Bordewich, F.M. (1996). Killing the White Man’s Indian: Reinventing Native Americans as the end of the twentieth century. New York: Doubleday.
The “white man’s Indian” in the title of the book refers to archetypes such as “drunk Indian”, “noble savage” and “selfless caretaker of the earth” that obscure the real complexity of Indian identity and complicate relations to the rest of the United States. This book is a history of those relations organized around various themes: the changing attitude of majority government towards Indians, the legal conflicts over defining who counts, the history of land relations, Indians and their identity as environmentalists, conflicts over Indian remains and artifacts, alcoholism, and education. The book is written in a casual register in that it uses an episodic style: each theme is separated into a chapter and introduced with a story opener. Once the story opener lays the outline of the conflict, the chapter goes into more depth about relevant history, describing significant persons in personal detail, mentioning relevant legal acts, and including related stories about experiences of other individual Indians in other tribes. The chapters generally close with a conclusion of the opening story.
In the introduction the author explains his choice of the term “Indian”, as opposed to Native or Aboriginal, as the term most currently used in institutions and by tribes themselves. Indians differ significantly from other minority groups in that they have reservations and tribal status. The theme of the book is that clarity around our shared history is necessary for us to move forward.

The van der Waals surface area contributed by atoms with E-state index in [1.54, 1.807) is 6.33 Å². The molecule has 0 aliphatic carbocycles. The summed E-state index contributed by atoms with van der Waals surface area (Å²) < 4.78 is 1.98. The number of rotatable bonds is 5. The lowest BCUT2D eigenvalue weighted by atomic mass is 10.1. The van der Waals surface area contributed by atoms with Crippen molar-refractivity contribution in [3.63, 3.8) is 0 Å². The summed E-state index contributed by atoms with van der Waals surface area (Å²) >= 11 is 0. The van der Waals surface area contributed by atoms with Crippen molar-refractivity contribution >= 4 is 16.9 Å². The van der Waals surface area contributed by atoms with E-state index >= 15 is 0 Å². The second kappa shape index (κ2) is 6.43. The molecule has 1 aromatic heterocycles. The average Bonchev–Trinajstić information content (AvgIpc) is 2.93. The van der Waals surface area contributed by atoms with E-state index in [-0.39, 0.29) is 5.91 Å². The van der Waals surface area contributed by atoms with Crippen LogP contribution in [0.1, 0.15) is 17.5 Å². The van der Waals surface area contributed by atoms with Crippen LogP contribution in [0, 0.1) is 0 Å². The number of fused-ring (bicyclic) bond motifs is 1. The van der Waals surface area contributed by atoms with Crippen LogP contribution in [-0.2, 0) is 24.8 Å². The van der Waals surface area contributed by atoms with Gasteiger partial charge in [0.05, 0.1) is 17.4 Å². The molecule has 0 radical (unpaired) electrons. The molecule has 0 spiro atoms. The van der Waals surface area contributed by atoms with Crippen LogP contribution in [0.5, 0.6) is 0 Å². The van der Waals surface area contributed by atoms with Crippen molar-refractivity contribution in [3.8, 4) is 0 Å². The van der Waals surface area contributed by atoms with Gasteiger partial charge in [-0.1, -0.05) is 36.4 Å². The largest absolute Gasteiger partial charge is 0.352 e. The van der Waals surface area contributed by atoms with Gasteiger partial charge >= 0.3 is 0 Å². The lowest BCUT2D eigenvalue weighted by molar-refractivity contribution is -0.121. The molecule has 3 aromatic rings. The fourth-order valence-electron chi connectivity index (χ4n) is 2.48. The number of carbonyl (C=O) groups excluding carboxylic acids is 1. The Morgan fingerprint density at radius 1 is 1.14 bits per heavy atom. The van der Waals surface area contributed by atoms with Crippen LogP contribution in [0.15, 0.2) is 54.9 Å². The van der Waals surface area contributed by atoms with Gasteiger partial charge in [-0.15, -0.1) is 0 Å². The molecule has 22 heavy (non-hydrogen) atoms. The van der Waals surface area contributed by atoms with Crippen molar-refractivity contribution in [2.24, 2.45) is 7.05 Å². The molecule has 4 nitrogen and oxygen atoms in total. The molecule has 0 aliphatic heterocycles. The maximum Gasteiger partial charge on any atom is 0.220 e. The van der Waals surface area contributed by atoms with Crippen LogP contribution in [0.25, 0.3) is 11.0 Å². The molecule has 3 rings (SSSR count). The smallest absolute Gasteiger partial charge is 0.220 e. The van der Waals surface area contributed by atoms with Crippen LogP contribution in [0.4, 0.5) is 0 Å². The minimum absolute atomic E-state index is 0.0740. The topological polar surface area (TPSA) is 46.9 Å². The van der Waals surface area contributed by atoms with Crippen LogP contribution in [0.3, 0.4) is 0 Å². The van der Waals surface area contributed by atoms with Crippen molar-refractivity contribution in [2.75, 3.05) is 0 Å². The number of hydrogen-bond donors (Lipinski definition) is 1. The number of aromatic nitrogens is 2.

Our shared history starts out in conflict for land. Although the colonies and the early U.S. Government made various efforts to restrict settlement and reserve land for Indians, invariably those agreements were not respected by settlers in search of land, and often treaties and agreements were simply betrayed by the government. The key story in this section is one of lost opportunity: the Cherokee Nation in the southeast made an effort at assimilation: they adopted a constitutional government and they adapted many American ways. The new US Government essentially sold them out to the state of Georgia in 1802 by agreeing to evict the Cherokees in return for Georgia relinquishing claims to modern-day Alabama and Mississippi. The author notes that precedent dates back to the Scots being evicted from the highlands with a change in rule, and the Acadians being booted to Louisiana from Canada. In 1828 gold is discovered in the heart of Cherokee land and Georgia formally annexes the land and begins revoking Indian rights. The Cherokees sued and lost in court, then supporting missionaries sued and won but to no avail, in 1828 federal troops hearded the Indians into camps and begin the Trail of Tears, marching them off to Oaklahoma. This process marked a clear shift in relations from ambiguity and sometime equality to clear subjugation by the U.S. government. During the 1800s Indians were simply regarded as a barrier to Manifest Destiny in need of extermination. Ranchers could actually get government funded off-season work killing Indians. This history is largely overlooked but the effects carry through to today. The Cherokees did eventually recover as a tribe and the author interprets this as a parable of persistence, renewal and adaptation.